When something gets out of whack, it can take a long time for it to get back in whack. Once the governments of Germany and Italy were wrecked, out of the wreckage grew even more absurd forms of government – National Socialism. It took until 1945 for things to get more or less back in whack.

Russia was not so lucky. Communism took 70 years to finally disappear.

Meanwhile, America suffered from too much luck. Both of the world wars ruined its competitors – giving American industry a bigger share of world commerce. And then, when the dollar became the world’s favorite currency, Americans discovered that they could issue I.O.U.’s to the rest of the world – either as currency or as bonds – and never have to pay off. Cutting the dollar lose from gold in ’71 just made a good situation better. Now, there was no limit on how much Americans could borrow and spend. And then, along came China and Wal-Mart, with “Everyday Low Prices” for nearly everything.

No lies were ever so popular. Finally, you could get something for nothing. There was not only a free lunch – but also a free four-course dinner, with all the booze you could drink. The government will give you a nice retirement and cover medical bills. The next generation will pay for it. No problem.

Plus, you can get rich – without working. Just watch your stocks rise. Or your house.

What a hoot! What a perfect nation! What a happy and virtuous race! What a wonderful system!

Again, Francis Fukayama – a neoconservative hallucinator – imagined that we had reached a kind of “end of history.” It had to be the end because no finer system could be imagined. American democratic consumer capitalism was the crown of creation. Everybody wants what we have.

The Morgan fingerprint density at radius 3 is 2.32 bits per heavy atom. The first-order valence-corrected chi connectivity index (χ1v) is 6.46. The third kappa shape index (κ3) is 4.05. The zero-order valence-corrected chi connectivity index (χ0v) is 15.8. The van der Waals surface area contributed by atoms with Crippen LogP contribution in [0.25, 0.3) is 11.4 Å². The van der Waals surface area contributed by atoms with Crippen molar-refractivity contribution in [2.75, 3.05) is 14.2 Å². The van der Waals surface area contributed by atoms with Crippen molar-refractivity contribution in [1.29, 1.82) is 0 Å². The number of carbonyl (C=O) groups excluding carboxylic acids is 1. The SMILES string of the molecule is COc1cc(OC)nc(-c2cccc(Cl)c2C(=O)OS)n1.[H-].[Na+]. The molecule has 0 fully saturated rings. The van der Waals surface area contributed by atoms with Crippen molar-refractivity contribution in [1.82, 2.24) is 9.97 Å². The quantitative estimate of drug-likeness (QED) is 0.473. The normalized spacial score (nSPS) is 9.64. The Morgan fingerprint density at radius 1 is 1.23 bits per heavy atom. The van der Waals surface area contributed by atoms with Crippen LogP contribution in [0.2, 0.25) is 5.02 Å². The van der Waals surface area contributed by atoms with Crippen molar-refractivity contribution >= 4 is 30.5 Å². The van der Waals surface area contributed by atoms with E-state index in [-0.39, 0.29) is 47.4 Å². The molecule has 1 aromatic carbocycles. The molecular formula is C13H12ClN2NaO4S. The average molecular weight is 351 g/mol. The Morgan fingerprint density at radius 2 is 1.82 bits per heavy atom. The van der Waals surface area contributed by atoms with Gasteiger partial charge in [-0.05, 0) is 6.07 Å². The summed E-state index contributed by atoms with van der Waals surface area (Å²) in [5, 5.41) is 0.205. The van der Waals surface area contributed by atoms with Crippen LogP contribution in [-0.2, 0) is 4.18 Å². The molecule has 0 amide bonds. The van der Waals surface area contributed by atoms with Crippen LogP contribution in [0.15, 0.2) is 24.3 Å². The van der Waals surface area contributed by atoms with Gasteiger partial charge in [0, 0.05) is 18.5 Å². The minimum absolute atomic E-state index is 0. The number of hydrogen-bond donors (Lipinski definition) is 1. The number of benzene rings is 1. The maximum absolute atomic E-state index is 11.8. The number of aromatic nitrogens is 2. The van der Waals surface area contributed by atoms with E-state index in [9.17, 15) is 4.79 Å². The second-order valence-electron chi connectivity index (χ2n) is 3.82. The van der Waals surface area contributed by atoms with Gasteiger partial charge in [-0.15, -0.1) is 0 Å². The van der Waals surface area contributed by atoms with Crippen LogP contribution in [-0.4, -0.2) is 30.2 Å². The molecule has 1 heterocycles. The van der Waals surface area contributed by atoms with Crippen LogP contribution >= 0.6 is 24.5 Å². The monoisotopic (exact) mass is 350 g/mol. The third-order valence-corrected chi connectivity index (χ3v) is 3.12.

And yet, here we are…on the eve our “debt maelstrom.” Never have a people been so fortunate…and so debt-ridden at the same time. The government runs the biggest deficits in history. The difference between what it has promised voters and what it expects in tax revenue – the “financing gap” – has a present value of $54 trillion.

Mortgage debt as a percentage of house value is at an all-time high. Never have consumer debts been so high, nor have people ever spent so much more than they earned, except for 1950, which was under completely different circumstances.

Americans spend so much and save so little, that it now takes 75% of the entire world’s savings in order to keep them living beyond their means. Few people in the world can afford to live as well as Americans in 2004, sadly not even Americans themselves.

How will this next public spectacle turn out? Who will be its heroes, its villains? Who will be its winners, its losers? Of course, we do not know. This is the story of the “debt maelstrom”…a tragedy, most likely, following today’s epic farce.

We do not know how it will turn out, but you, dear reader, can still walk away to safety. There is no penalty for desertion. You can simply turn your back on the “debt maelstrom” and go back to your own private life. You buy the businesses you want to own – even through a severe, prolonged slump. You hold the assets you want to hold – recognizing that you cannot count on rising prices. You protect yourself and your family…and feel glad you can do so without being shot.

[Editor’s Note: Bill Bonner is the founder and editor of The Daily Reckoning. He is also the author, with Addison Wiggin, of The Wall Street Journal best seller Financial Reckoning Day: Surviving the Soft Depression of the 21st Century (John Wiley & Sons).

In Bonner and Wiggin’s follow-up book, Empire of Debt: The Rise of an Epic Financial Crisis, they wield their sardonic brand of humor to expose the nation for what it really is – an empire built on delusions. Daily Reckoning readers can buy their copy of Empire of Debt at a discount – just click on the link below:

Now Perhaps Someone Will Listen!